Monday, November 9, 2009

Whose Job Is It to Prevent Premature Birth?

By now, everyone knows that the US ranks 30th in infant mortality. I could point to the fact that different countries report infant mortality statistics differently, to say that it's not as bad as it sounds. For today's post, let's accept that. #30 is very, very bad.

On Friday, November 6th, I said "Let's stop calling it, "Healthcare Reform" and let's call it "Health Payment Reform." I now propose we change the name From "Health Insurance" to "Sick Insurance!"

Why sick insurance instead of health insurance? Because our system pays the medical expenses for people who are sick or injured. There may be token payments for annual physicals, etc., but the bulk of the payment is for sickness or injury.

So the United States has this high prematurity rate? The media is in a tizzy! The birth advocates are in a tizzy! The health reform advocates are in a tizzy! My question is, "Has anyone proposed anything that will lower the prematurity rate?"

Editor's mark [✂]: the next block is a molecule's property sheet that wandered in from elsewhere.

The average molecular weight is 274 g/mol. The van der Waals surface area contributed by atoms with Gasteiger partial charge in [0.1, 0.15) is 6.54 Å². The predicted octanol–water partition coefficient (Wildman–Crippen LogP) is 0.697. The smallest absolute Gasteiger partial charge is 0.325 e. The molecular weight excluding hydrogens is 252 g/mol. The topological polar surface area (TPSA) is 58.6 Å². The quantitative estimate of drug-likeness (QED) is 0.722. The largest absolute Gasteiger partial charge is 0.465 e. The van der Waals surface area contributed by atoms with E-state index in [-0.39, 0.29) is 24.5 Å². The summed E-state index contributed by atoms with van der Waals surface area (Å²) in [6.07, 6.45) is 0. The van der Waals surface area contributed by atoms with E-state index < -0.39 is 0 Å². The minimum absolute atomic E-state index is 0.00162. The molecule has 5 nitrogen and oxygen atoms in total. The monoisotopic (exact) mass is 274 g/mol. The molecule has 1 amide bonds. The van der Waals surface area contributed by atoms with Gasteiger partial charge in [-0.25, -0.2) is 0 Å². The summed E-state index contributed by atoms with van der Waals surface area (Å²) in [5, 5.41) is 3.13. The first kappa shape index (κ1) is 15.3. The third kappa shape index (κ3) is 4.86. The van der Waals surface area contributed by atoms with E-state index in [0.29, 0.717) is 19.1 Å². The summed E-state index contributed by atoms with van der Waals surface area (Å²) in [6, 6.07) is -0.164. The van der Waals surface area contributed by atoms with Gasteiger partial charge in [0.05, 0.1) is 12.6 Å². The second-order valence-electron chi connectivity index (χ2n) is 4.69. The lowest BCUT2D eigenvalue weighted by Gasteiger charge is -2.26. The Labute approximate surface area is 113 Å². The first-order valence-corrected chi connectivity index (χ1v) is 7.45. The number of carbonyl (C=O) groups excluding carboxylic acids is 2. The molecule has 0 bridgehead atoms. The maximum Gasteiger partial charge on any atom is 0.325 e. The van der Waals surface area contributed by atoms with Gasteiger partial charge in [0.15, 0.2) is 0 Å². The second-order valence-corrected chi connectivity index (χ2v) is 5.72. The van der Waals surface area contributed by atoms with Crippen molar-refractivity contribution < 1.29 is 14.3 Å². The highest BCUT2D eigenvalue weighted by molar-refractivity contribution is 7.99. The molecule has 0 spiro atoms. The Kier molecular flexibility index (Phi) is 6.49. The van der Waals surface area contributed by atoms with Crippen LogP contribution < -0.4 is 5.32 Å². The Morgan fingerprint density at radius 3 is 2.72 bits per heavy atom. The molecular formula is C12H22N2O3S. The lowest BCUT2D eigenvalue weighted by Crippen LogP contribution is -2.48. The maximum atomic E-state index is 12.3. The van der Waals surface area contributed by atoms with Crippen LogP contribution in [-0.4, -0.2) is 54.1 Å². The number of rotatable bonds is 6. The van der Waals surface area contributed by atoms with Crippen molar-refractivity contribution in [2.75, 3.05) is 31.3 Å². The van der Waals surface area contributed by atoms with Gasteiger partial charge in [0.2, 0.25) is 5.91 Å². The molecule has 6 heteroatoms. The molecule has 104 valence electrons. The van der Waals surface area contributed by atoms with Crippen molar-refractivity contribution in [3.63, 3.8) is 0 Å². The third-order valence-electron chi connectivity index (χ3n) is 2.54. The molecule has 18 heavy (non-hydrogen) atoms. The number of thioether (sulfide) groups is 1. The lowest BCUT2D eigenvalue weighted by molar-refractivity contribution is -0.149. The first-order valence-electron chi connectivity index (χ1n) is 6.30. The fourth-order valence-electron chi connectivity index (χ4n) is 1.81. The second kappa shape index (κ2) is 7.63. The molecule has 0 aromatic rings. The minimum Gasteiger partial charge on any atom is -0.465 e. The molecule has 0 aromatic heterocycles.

For years I tried convincing HMOs and health insurance companies, as I was negotiating contracts, that our birth center should receive a "Healthy Baby Dividend” because our prematurity rate was 1/2 of 1% (0.05%). Every premature birth that we prevented saved an insurance company at least $100,000.

Needless to say, no insurance company was willing to pay a “Healthy Baby Dividend.” If the baby was born premature, they would happily pay the $100,000 NICU bill, but they would not pay a dime as a reward for preventing prematurity.

If we really want to bring the prematurity rate down, we should pay cash incentives to physicians and midwives who can show a much lower prematurity rate than the national average, with of course a formula to compensate for  high-risk patients.

Only when we are willing to put our money where our mouth is, and pay incentive bonuses for healthy babies as opposed to sick babies, will we start taking steps toward reducing prematurity and making America healthier.


Tomorrow-amazing seminars being announced at Controversies in Childbirth Conference

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